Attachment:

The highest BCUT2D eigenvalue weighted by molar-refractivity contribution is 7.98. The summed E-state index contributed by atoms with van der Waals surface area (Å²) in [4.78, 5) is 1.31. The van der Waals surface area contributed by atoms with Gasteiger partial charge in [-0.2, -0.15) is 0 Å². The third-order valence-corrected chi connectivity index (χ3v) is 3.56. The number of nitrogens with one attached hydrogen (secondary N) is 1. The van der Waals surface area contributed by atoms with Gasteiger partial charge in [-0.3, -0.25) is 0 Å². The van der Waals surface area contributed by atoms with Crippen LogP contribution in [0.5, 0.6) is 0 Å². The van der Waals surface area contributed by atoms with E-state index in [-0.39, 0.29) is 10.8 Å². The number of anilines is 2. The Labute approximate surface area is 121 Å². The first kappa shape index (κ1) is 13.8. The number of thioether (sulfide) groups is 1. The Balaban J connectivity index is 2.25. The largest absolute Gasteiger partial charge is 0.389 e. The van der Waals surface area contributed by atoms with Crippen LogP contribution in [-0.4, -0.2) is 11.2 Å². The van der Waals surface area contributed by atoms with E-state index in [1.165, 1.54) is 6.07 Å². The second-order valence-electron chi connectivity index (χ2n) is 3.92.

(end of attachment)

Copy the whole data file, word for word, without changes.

The highest BCUT2D eigenvalue weighted by molar-refractivity contribution is 7.98. The summed E-state index contributed by atoms with van der Waals surface area (Å²) in [4.78, 5) is 1.31. The van der Waals surface area contributed by atoms with Gasteiger partial charge in [-0.2, -0.15) is 0 Å². The third-order valence-corrected chi connectivity index (χ3v) is 3.56. The number of nitrogens with one attached hydrogen (secondary N) is 1. The van der Waals surface area contributed by atoms with Gasteiger partial charge in [-0.3, -0.25) is 0 Å². The van der Waals surface area contributed by atoms with Crippen LogP contribution in [0.5, 0.6) is 0 Å². The van der Waals surface area contributed by atoms with E-state index in [-0.39, 0.29) is 10.8 Å². The number of anilines is 2. The Labute approximate surface area is 121 Å². The first kappa shape index (κ1) is 13.8. The number of thioether (sulfide) groups is 1. The Balaban J connectivity index is 2.25. The largest absolute Gasteiger partial charge is 0.389 e. The van der Waals surface area contributed by atoms with Crippen LogP contribution in [-0.4, -0.2) is 11.2 Å². The van der Waals surface area contributed by atoms with E-state index in [1.165, 1.54) is 6.07 Å². The second-order valence-electron chi connectivity index (χ2n) is 3.92.